The Most Pro-Business Court Since the New Deal Strikes Again
It's not exactly news that the Republican majority on the Supreme Court has been the consistent agent of powerful corporate interests. On Thursday, however, the Court provided us with a particularly striking example of this well-established phenomenon. In American Express v. Italian Colors the Court's five Republican appointees bizarrely twisted the Court's precedents to give powerful corporations a license to violate the rights of small businesses and consumers with impunity.
Italian Colors concerns a claim that American Express was using its monopoly power to extract higher prices from small businesses in violation of the Sherman Antitrust Act. Since establishing an antitrust claim requires extensive evidence that would require hundreds of thousands dollars to litigate, it would be irrational for any individual business or consumer to seek redress (either from the courts or from an arbitrator). For this reason, Italian Colors brought their antitrust claim as a class action, joining with other businesses to bring their suit. American Express sought to have the case dismissed, on the basis that their customers entered into a contract that agreed to settle all claims through arbitration and that there shall be no right or authority for any claims to be arbitrated on a class action basis." The Court's majority opinion today agreed that the contract foreclosed the ability to bring a class action suit.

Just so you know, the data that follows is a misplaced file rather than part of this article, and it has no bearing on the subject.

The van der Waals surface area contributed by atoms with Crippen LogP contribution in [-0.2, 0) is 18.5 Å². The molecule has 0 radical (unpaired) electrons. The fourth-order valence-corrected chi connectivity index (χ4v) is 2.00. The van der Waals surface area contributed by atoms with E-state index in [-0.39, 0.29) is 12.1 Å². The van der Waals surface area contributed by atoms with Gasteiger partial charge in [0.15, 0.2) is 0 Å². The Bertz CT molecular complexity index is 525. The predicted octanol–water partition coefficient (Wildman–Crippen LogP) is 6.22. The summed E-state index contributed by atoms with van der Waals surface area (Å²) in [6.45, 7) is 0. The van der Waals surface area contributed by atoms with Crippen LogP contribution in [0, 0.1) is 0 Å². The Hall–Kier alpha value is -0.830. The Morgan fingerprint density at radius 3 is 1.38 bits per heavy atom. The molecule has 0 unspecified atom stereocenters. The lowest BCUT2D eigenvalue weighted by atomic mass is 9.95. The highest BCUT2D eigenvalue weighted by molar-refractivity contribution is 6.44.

While the language of the contract seems clear, it is well-established Supreme Court precedent that such waivers cannot be applied if they prevent rights from being effectively redressed by the courts. Justice Kagan's coruscating dissent clearly explains the "effective vindication" rule previously established by the Court:
"Our decisions have developed a mechanism—called the effective-vindication rule—to prevent arbitration clauses from choking off a plaintiff’s ability to enforce congressionally created rights. That doctrine bars applying such a clause when (but only when) it operates to confer immunity from potentially meritorious federal claims. In so doing, the rule reconciles the Federal Arbitration Act (FAA) with all the rest of federal law—and indeed, promotes the most fundamental purposes of the FAA itself. As applied here, the rule would ensure that Amex’s arbitration clause does not foreclose Italian Colors from vindicating its right to redress antitrust harm."
The majority's opinion creates a Catch-22. Antitrust law makes it illegal to use monopoly power to exploit customers—but corporations can use their monopoly power to compel customers to waive their right to bring an antitrust challenge. This is exactly the kind of perverse outcome the effective vindication rule was intended to prevent.
This absurd result is not well-defended by Scalia's shoddy opinion, although in fairness, the argument was probably defended about as well as it could be. (As Kagan observes, "[t]he majority is quite sure that the effective-vindication rule does not apply here, but has precious little to say about why.") Scalia's argument essentially boils down to the proposition that effective vindication does not really require an effective vindication—the formal existence of a remedy is sufficient even if it would be practically impossible to obtain redress in practice. "[T]he antitrust laws," Scalia asserts, "do not guarantee an affordable procedural path to the vindication of every claim."